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In 1959 Richard Feynman delivered what many consider the first lecture on nanotechnology. This lecture, presented to the American Physical Society at the California Institute of Technology, prompted intense discussion about the possibilities, or impossibilities, of manipulating materials at the molecular level. Although at the time of his presentation, the manipulation of single molecules and single atoms seemed improbable, if not impossible, Feynman challenged his audience to consider a new field of physics, one in which individual molecules and atoms would be manipulated and controlled at the molecular level (Feynman 1960).
As an example of highly successful machines at the “small scale,” Feynman prompted his audience to consider the inherent properties of biological cells. He colorfully noted that although cells are “very tiny,” they are “very active, they manufacture various substances, they walk around, they wiggle, and they do all kinds of wonderful things on a very small scale” (Feynman 1960). Of course, many of these “wonderful things” that he was referring to are a result of the activities of proteins and protein complexes within each cell.
The field of nanotechnology has indeed emerged and blossomed since Feynman's 1959 lecture, and scientists from many disciplines are now taking a careful look at the protein “machines” that power biological cells (Drexler 1986). These “machines” are inherently nanoscale, ranging in width from a few nanometers (nm) to over 20 nm, and have been carefully refined by millions of years of evolution.
As a graduate student in molecular biology, I have been especially interested in creative approaches to bridging the fields of biology and nanotechnology. Both DNA and protein molecules possess a number of intrinsic characteristics that make them excellent candidates for the assembly of dynamic nanostructures and nanodevices. Properties such as the site-specific molecular recognition among interacting protein molecules, the template-directed self assembly of complementary DNA strands, and the mechanical properties of certain protein complexes have enabled bionanotechnologists to envision a molecular world built “from the bottom up” using biological-based starting materials.
In my own research, I have been very interested in investigating protein interactions and protein pathways on a genome-wide scale. In many ways, protein pathways are analogous to nanoscale “assembly lines,” since protein pathways often involve a series of proteins that act in successive order to yield a particular molecular “product” or perform a particular molecular function. While these protein-based “assembly lines” are commonplace within biological cells, they prompt two interesting questions with respect to the field of nanotechnology. First, can we mimic these multicomponent protein-based “assembly lines” on nanofabricated surfaces? And, second, can we tailor these “nanoscale assembly lines” to perform new and unique tasks?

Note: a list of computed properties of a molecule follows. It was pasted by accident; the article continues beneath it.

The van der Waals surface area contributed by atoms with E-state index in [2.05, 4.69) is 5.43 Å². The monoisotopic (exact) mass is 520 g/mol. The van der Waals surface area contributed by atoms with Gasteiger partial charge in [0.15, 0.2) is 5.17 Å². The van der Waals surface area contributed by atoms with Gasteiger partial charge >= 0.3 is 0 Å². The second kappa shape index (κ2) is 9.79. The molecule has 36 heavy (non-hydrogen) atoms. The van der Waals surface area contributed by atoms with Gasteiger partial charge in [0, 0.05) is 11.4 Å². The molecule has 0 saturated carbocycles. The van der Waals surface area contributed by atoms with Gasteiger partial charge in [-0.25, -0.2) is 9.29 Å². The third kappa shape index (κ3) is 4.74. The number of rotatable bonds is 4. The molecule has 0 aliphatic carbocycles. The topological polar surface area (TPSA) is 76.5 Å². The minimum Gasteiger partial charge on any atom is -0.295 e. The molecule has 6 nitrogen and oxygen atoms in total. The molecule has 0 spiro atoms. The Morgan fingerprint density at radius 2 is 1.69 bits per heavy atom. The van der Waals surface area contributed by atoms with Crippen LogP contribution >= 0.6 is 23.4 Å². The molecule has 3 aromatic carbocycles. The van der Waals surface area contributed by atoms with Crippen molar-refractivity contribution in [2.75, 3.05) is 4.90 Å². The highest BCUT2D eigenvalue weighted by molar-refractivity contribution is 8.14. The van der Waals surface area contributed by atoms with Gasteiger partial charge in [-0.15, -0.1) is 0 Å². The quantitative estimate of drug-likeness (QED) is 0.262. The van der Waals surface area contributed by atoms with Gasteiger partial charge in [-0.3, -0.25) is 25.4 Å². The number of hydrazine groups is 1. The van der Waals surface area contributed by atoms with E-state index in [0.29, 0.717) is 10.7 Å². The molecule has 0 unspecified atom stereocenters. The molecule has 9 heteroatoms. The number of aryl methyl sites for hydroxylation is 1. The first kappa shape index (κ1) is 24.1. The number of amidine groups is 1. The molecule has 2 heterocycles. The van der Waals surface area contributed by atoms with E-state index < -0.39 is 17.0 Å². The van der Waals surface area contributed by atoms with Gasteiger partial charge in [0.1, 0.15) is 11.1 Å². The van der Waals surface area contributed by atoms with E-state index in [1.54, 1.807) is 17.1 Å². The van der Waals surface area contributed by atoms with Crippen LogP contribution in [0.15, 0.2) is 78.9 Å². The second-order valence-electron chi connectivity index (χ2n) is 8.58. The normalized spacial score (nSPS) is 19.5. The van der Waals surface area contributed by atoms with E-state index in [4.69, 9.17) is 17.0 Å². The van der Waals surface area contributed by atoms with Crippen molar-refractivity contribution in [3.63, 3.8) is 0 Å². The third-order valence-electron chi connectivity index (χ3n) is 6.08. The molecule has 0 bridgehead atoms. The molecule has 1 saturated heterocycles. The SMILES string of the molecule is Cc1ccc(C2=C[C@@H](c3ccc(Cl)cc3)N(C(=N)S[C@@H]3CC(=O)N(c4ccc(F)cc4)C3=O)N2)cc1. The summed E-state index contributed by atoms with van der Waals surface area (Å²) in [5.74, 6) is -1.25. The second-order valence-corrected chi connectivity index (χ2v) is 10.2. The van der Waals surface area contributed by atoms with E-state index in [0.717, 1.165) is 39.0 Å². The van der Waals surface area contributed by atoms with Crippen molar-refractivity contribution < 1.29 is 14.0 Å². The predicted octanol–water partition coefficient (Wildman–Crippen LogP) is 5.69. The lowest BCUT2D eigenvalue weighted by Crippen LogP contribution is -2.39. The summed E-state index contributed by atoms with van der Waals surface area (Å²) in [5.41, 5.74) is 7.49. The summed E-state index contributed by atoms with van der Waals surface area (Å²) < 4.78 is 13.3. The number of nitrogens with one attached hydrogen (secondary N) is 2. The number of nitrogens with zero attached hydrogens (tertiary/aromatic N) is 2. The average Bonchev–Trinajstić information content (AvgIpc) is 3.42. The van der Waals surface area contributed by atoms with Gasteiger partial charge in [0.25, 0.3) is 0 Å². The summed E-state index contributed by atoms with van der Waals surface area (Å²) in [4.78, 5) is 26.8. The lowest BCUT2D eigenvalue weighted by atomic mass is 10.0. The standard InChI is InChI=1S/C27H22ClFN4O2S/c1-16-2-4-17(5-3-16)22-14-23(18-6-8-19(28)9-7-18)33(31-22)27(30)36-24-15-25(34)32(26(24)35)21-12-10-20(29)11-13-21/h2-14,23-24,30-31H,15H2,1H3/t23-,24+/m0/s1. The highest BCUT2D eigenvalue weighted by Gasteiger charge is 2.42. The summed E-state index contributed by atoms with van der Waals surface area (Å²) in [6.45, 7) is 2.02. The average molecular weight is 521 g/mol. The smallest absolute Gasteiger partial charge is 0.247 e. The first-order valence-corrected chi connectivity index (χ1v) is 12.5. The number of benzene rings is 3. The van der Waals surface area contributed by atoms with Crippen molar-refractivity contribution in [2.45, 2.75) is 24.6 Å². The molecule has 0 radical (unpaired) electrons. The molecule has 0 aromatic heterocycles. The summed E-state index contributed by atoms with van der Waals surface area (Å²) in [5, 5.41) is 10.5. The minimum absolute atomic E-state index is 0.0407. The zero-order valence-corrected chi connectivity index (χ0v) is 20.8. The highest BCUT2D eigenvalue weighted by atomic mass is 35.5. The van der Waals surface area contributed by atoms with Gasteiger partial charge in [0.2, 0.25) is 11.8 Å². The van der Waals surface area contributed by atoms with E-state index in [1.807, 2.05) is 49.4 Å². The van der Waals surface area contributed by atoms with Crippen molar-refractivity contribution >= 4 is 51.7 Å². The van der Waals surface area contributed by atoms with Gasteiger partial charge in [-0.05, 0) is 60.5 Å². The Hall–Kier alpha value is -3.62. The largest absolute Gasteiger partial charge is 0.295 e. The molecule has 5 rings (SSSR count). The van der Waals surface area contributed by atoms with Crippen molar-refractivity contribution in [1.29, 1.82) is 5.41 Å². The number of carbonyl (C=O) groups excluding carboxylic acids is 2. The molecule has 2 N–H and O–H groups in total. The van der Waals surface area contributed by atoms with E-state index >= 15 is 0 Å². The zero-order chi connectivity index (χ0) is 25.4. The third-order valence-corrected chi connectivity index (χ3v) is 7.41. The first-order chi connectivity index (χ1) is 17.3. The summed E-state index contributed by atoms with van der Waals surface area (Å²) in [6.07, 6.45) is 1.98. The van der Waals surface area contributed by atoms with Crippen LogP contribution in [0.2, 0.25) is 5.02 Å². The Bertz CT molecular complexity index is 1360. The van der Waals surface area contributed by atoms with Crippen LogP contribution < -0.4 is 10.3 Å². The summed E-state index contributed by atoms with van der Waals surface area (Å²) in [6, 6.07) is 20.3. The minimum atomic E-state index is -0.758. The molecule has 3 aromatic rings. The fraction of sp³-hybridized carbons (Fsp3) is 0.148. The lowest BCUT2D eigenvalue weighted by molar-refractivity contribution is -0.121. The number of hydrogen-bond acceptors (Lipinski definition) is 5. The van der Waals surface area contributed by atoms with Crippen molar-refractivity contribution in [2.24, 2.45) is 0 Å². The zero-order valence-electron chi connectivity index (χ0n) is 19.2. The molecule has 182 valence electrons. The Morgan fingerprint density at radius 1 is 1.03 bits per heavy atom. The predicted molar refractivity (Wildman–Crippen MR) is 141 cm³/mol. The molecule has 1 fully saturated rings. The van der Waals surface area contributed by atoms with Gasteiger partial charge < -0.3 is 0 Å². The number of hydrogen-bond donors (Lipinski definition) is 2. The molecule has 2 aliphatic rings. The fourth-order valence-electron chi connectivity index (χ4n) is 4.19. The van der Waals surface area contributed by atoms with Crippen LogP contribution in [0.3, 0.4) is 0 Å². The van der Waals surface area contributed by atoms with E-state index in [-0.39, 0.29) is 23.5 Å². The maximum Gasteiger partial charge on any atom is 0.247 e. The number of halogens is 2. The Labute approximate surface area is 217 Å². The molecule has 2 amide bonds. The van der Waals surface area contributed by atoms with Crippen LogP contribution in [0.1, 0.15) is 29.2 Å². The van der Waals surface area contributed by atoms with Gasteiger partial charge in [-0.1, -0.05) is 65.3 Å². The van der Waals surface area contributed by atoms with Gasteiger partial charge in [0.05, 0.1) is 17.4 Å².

Nanomechanical protein complexes, such as the rotary ATP synthase complex, have also generated much interest from a nanotechnology standpoint (Soong et al. 2000). These protein complexes enable highly controlled mechanical motion at the nanoscale and may some day lead to novel rotary machines that function as molecular motors for a variety of nanoscale applications.
In order to fully exploit these nanoscale protein machines, it is of prime importance to be able to position individual proteins and protein complexes at the nanoscale.
Progress in this area has recently been reported by Yan et al. (2003), who developed a method to construct two-dimensional protein arrays using DNA-directed templates. Building on work pioneered by Nadrian Seeman (Seeman 2003), Yan et al. constructed two-dimensional DNA “nanogrids” by exploiting the pairing that occurs between complementary DNA strands (Figure 1). The two-dimensional DNA nanogrid exhibits a repeating periodic structure (Figure 1B) due to the inherent qualities of the individual DNA tiles that make up the nanogrid (Figure 1A). The distance between adjacent tile centers is approximately 19 nm (approximately 4.5 turns of the DNA double helix plus the diameter of two DNA helices).